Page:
Kam: Oh, bless this question. Yes! These things are related! I am interested in what media does and is for after the recorded beating of Rodney King by the LAPD. Similarly, television coverage of the OJ Simpson Trial, The Waco massacre, 9/11, The Oklahoma City Bombing… These moments turned TV from a place where entertainment happened to a place that gets you closer to the action, the “news”. It’s the same logic as that applied in the justification of High Definition TV—getting closer. Can’t help but recommend Elizabeth Alexander’s “Affirmative Action Blues” on this idea as well.
Television, Internet, Podcasts, all serve these purposes. Getting you closer. The problem is that none of these venues are real. They don’t get you closer. Your eyes are real, ears too; they can get you closer. The television is lights and energy and images, I have little else positive to say about technology. For me, it is the literal snake oil of our time. As such, I am obsessed. It’s a wild trick and I am determined to explain away its mystery, pleasure, and acceptability.
Further, the US is truly shaped by media. One of the poems in my book considers a small film by Thomas Edison called “Advance of Kansas Volunteers at Caloocan,” I so took to the film because it sent me into understanding film and media as political techniques. Consider Nazi filmography, the infamous (and aptly named!) Birth of a Nation, Broken Blossoms, or the recent club handed documentaries of Dinesh D’Souza.
Let’s remember that Edison introduced the electric chair as a “humane” method of execution in 1890—worse, Edison produced Execution of Czolgosz with Panorama of Auburn Prison, a 1901 filmic reenactment of the execution of Leon Czolgosz. The “panorama” was taken the day of the execution, though Edison was denied permission to film the actual execution. This is a historical example of how film serves political purposes. Edison provided a kind of televisual theater-therapy via animated public death reenactment. The reenactment stars Edison’s own electrical innovation and neatly slots in the system of order which kills the evil and protects the good. In an article called “The Trial, Execution, Autopsy, and Mental Status of Leon F. Czolgosz, Alias Fred Nieman, The Assassin of President McKinley,” published in the January, 1902 edition of The American Journal of Insanity, author Carlos F. MacDonald writes of the execution, “that conscous life was absolutely destroyed the instant the first contact was made, was conceded by all of the medical witnesses present; also that organic life was abolished within a few seconds thereafter” (MacDonald, 376). As an athlete, a poet, a teacher, a lover, and a friend, “a few seconds” can be a very long time. In Edison’s filmic telling, those seconds do not exist. The way Edison tells it, this won’t hurt a bit. A more modern example: what commonalities exist between The OC and, say, the American political Right led by FOX News? The OC is a FOX property! The characters on The OC modeled the political, social, and economic gravities to which FOX news desperately subscribes. The OC and the right-wing talking heads of FOX have aligned interests and variant strategies to achieve their particularized visions of propertied Christian capitalist white nationalism.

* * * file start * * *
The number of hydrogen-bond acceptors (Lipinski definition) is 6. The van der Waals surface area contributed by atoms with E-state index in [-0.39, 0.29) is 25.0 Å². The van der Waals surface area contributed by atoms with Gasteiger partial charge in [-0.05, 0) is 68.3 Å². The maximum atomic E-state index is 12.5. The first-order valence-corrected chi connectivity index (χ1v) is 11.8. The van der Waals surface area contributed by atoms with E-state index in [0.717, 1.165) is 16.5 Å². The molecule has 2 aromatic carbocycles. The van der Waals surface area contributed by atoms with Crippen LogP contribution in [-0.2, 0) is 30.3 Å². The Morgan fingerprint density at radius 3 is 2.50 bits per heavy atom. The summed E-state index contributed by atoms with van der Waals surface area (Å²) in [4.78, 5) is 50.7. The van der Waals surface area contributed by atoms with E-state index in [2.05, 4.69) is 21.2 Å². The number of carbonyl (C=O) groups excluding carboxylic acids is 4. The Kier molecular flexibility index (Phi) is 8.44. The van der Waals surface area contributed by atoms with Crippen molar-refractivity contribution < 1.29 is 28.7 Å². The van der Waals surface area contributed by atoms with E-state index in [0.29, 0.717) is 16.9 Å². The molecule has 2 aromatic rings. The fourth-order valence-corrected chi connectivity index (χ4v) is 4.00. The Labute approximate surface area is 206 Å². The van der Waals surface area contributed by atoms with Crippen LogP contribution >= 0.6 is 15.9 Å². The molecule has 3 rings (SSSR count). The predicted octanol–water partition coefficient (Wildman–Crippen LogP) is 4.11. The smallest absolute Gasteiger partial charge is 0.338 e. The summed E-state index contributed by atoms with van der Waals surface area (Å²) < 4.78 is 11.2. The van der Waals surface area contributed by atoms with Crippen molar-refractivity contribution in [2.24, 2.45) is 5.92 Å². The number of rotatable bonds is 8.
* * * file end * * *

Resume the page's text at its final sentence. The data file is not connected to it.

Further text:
Soft power (media, pictures of people shaking hands, language institutes, nonprofits, churches, universities) and Hard power (armies, police, churches, universities [lol]) work hand in glove to enforce passive strictures of white supremacy. So, yeah! This all shakes out for me, at least. Like, okay, here’s another: Tom Cruise. Now, the difference between the violence of Top Gun and the violence of The Church of Scientology (which he has yet to publicly disavow as of my writing this “sentence”), is that The Church of Scientology is hard power, Top Gun is soft. This is what I mean. You cannot relegate pop culture to teeny boppers or whatever, pop culture is one of the disciplinary tools of the ruling elite.
Also, where do you think all that money hides? It hides in art, in NFTs, in grantmaking organizations, nonprofit publishers, universities, financial management firms, restaurants! These organizations are collaborative by nature because it seems like we could make a good go of it without them. Of course, it feels odd, off, or maybe unhelpful to consider the end of our “society” a good thing, but, maybe our society ought not be defended too vigorously, and to directly butcher Foucault, our society (the state) is suicidal, homicidal, and genocidal. People are out here moving earth to make your phone light up. Do you need your phone to light up or do you need a planet? People think they have the right to everything they could ever possibly touch and it’s so horrible. Yusef Komunyakaa’s “For You, Sweetheart, I’ll Sell Plutonium Reactors” helps me remember that whatever I am willing to do for someone I love, is at least what everyone else is willing to do for their loves, as well, and around all these dangerous practices of love and self and other making, it is best to keep one’s head, as my father would say, on a swivel.
KAMDEN ISHMAEL HILLIARD is a non-binary poet, educator, and scholar. They are the author of MissSettl (2022). They are also the author of three chapbooks of poetry: distress tolerance (2016), perceived distance from impact (2017), and henceforce: a travel poetic (2019). Kamden also serves as a board member at VIDA: Women In Literary Arts, a reader at Flypaper Lit, and was the 2020-2022 Anisfield-Wolf Fellowship in Publishing and Writing at The Cleveland State University Poetry Center.